Also, in spite of boasting 1,031 cars, a lot of them are variants of the same car. There are over 20 variants of the Mazda MX-5 and Mitsubishi 3000GT for example, and all of them with very minor tweaks and differences.In the end it's impossible to keep everyone happy.
Like the prequels, you can tune up your car in GT5, though the process is overly simplified and a little unrealistic.
Car tuning normally involves a lot of development, experimentation and testing - since you'd have to try out parts from various manufacturers - and you'd normally have to make compromises and trade offs in performance.
But with GT5, you just check some boxes and your car is magically better. And every car seems to have the same upgrade path too, with exactly the same tuning options in identical screens (although sometimes they blank out stuff that's not applicable).
The other thing that bugs me is that the upgrade options seem to ignore the car that you're starting with.
Let's say you're starting with a Honda Civic Type-R, that's already highly tuned and modified right out from the factory.
And yet, you can still "upgrade" to a sports suspension, air intake, exhaust, perform port-n-polishing on the engine, balance your camshaft and do other things, which according to Honda has already been done to the car before they hand you the keys.
Of course, all of these upgrades will magically add another 30 BHP to your Type-R.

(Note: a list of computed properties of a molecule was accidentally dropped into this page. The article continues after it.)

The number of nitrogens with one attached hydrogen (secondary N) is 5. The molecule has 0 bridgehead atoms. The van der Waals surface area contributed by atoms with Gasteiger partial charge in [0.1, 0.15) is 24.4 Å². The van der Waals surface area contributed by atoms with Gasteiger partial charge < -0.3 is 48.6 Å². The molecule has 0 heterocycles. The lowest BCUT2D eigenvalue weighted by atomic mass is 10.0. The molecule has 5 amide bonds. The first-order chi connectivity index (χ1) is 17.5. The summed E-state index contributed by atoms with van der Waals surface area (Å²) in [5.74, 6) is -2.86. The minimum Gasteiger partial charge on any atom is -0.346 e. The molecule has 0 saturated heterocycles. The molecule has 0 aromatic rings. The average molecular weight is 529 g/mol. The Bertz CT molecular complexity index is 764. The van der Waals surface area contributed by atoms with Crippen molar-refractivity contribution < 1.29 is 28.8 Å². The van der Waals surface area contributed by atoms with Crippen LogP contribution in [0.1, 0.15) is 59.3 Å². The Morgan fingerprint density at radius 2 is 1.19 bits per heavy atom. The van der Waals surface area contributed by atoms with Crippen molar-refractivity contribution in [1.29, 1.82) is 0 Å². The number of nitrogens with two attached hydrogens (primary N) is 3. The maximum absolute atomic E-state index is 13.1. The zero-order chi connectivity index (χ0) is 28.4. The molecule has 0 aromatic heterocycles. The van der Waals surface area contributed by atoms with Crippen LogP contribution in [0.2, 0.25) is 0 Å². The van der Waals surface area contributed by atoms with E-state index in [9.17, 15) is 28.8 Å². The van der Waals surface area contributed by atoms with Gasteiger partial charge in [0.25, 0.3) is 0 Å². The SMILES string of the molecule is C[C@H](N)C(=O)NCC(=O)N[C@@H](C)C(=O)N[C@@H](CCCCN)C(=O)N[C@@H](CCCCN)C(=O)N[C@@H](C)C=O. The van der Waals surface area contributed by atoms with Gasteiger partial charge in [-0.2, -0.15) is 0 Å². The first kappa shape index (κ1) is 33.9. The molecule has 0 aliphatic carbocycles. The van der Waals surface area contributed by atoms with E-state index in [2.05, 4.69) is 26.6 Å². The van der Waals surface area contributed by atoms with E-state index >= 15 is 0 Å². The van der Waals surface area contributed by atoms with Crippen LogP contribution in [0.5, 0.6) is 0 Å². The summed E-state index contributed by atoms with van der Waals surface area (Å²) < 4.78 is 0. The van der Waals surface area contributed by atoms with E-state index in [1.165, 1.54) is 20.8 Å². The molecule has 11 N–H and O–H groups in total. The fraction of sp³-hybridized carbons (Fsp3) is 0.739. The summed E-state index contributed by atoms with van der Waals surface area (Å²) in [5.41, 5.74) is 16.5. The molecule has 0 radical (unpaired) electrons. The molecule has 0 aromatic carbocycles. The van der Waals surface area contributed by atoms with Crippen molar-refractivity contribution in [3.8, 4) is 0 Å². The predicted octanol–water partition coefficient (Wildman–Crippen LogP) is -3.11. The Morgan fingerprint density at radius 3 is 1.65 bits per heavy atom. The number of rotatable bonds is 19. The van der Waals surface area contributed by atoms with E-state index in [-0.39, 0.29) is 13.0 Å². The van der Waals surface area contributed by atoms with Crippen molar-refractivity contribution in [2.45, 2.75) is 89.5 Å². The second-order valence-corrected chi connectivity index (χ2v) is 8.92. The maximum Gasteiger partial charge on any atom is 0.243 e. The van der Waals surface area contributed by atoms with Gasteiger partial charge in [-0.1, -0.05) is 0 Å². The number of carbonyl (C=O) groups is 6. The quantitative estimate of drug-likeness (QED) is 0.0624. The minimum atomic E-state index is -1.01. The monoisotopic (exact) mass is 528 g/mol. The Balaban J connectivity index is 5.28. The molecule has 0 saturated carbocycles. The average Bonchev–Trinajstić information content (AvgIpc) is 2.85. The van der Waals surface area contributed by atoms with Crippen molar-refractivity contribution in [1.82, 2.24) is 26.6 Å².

Also, how is it I can upgrade the ECU (Electonic Control Unit) on an old Honda S800, which doesn't even have fuel injection? Errors such as this add to the feeling that the developers just didn't care about the tuning aspects of the game. Stupid AI opponents
One bit of criticism levelled against GT4, was that the computer-controlled opponents seemed to have a total lack of awareness of their surroundings and are simply following a pre-determined line.
In a normal race against computer controlled opponents, this wasn't apparent until you made a mistake, and you'd find a long train of cars ramming into your car's backside.
The AI apparently has no idea how to make a clean overtaking manoeuvre without ramming into other cars - basically it had no racecraft.
Sadly, it seems to be the case for GT5 too. Though there seems to be a little more variation in how the AI opponents drive, they are still obviously following a prescripted path.
You can try this out yourself: When a race starts, take note of how the faster cars around you weave through traffic.
Then, restart the race immediately - each time you do, you'll notice that the other cars behave exactly the same off the starting line, weaving in the same directions.
Given how the PS3 is supposed to have huge amounts of processing power, it's deeply disappointing that Polyphony Digital didn't spend more time on improving the opponent AI.
It's not terrible to the point of ruining the game (though it can get annoying if you're suddenly slowing down, and you don't know why, only to find there's another car stuck to your side), but it would've been nice if the AI provided some sort of competition instead of being merely moving chicanes on track.
Good thing there's online multiplayer, then.
Take it online
Probably the most significant addition to GT5 is the online multiplayer mode, which finally drags the GT series into 21st century.